Dear Mentor:

Should I use recruiting firms?

I am interested in learning about recruiting firms to see if they can be of help in finding a great job. Do you think working with these agencies is a worthwhile effort, or should I be spending my time searching for my next job through other means?

Free Agent, PA, USA

Dear Free Agent:

As you know, recruiting firms, often referred to as headhunters, make money matching the prospective employees with employers. As a result, they tend to be interested only in those prospective employees who can be placed efficiently, given the current needs of their clients. Employers pay the recruiting firms, not the prospective employees. Thus, the employer is their true client.

Generally speaking, there are two types of recruiting firms - contingency-based and retainer-based. In either case, the employer pays the recruiting firm. Contingency firms get a fixed amount or percent of first year's compensation for every employee they place with an employer. In contrast, retainer firms get a fixed amount for the service for recruiting an employee (or employees), whether or not they actually are successful. The rationale is that retainer firms are thus able to focus on getting the best quality employee, as opposed to one that is acceptable. Obviously, if retainer firms do not produce the desired output most of the times, they would be out of business. Employers tend to use retainer firms for senior level executive search.

Within the contingency and retainer categories, there are firms that specialize in specific industries as well.

Most reputable firms tend to follow the philosophy of "don't call us, we will call you." You don't have to be in the job market, seeking a job, to get a call from these firms for potential employment. Your own, personally initiated, communications are likely to go unanswered, and you would be lucky if they maintain your resume on record. We recognize that times are different -- the current job market is tight and finding good employees is more difficult than usual. As a result, they may be more receptive, but not that much more.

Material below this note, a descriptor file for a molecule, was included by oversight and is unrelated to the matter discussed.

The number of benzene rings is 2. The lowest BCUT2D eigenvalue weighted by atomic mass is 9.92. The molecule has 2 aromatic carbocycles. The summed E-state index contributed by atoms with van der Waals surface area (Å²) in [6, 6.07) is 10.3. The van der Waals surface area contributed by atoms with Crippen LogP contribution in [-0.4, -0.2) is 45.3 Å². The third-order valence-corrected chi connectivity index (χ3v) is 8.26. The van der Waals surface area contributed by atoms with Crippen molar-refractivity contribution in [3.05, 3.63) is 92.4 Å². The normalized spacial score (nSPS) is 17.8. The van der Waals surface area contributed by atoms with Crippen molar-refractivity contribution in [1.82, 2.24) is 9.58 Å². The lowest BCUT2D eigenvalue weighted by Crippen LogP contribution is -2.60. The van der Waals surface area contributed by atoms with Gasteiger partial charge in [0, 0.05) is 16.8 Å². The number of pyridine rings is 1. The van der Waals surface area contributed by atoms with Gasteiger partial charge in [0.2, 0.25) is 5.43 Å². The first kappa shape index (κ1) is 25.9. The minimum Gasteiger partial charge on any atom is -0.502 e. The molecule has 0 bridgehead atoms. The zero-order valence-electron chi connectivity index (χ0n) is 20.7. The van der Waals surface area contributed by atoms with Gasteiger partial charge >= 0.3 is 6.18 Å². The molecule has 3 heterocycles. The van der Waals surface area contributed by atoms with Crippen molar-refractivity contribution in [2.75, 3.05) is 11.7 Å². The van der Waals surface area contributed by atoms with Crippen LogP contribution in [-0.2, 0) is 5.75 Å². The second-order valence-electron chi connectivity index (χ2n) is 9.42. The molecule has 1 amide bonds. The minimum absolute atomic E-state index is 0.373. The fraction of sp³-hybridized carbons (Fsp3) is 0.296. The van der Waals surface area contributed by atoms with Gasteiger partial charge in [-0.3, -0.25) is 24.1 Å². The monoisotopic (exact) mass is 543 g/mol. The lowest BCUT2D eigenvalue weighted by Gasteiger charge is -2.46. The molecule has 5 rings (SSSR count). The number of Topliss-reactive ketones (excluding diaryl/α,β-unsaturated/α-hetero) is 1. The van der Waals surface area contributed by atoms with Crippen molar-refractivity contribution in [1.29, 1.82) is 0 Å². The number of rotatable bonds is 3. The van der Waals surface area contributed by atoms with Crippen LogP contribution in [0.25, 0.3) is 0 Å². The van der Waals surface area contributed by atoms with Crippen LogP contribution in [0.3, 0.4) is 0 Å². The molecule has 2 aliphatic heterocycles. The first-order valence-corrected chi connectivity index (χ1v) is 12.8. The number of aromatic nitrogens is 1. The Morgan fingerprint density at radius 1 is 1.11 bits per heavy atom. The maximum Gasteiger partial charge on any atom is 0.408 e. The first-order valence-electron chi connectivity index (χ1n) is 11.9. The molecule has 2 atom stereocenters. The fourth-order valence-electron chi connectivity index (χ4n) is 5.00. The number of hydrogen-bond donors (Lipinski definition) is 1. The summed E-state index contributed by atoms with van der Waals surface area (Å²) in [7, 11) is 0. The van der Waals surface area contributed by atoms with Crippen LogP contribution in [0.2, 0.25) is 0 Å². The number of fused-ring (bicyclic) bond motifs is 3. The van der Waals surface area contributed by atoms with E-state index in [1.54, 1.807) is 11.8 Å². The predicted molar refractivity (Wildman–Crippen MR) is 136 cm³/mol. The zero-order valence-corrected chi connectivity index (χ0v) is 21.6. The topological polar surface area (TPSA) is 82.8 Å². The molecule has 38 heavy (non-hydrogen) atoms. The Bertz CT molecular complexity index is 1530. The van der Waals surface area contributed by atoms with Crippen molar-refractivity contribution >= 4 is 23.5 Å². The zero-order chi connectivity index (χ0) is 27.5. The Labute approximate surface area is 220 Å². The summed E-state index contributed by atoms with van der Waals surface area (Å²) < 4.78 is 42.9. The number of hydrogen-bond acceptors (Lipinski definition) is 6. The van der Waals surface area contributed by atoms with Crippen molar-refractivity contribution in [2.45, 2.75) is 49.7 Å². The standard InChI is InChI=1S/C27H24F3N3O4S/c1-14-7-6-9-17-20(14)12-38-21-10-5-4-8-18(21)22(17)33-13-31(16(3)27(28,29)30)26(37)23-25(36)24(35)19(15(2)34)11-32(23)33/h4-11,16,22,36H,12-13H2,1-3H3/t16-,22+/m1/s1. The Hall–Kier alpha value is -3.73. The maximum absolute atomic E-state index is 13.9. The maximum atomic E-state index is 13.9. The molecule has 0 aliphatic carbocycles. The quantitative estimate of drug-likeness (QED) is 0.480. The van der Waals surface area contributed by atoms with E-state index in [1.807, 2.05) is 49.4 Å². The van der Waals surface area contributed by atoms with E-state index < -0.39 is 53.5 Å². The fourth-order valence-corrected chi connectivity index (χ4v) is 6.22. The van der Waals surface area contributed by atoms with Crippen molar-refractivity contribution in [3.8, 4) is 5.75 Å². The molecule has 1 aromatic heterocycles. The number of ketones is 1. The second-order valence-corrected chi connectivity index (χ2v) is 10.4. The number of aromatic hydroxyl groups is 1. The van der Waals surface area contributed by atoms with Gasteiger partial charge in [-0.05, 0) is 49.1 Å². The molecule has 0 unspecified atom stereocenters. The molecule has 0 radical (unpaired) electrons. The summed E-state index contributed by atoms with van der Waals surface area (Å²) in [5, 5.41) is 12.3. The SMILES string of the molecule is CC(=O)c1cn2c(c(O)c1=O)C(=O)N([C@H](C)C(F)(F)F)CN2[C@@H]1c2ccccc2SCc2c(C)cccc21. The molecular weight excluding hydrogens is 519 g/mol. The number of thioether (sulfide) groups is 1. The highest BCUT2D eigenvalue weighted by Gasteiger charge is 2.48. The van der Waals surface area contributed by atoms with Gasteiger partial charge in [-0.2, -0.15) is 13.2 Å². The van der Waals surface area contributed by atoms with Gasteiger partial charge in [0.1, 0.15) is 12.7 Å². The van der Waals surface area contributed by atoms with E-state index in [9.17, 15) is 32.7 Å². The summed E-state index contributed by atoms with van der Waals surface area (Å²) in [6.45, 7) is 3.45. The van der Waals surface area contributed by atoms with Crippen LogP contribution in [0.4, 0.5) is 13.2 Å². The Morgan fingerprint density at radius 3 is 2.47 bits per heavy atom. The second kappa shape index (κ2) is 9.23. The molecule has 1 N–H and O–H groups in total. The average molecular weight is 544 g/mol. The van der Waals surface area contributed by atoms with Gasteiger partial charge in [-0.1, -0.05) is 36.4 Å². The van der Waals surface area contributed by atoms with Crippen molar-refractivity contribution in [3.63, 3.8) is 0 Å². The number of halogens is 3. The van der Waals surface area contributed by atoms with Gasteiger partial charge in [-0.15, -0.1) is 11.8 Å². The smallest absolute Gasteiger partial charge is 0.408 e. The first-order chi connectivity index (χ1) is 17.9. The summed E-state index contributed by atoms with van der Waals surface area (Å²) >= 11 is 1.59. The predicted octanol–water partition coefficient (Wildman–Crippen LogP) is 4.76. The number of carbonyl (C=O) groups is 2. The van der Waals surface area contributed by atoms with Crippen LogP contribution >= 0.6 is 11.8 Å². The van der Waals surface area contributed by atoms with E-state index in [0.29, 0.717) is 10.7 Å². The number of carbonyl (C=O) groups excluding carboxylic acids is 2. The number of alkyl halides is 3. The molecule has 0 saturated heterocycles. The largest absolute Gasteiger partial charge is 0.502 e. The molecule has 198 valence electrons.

Smaller and not-so-well-established firms tend to be more receptive to receiving your resume. Your chances of success however are slimmer because of such firms' limited access to good companies and jobs. Some not-so-successful firms may ask for money for placing you. Our advice is to stay away from them. As a prospective employee, you do not have to pay for placement, since the employer picks up the tab.

Our advice would be to use other means of job search and do not depend too much on recruiting firms. Let them call you, instead of you reaching out to them. Your time would be better spent searching for that ideal job through networking, classifieds, jobsites, and so on. Incidentally, you may want to see the iMahal Jobsite Ratings for guidance on a Web-based job search.

We wish you success in finding a great job.

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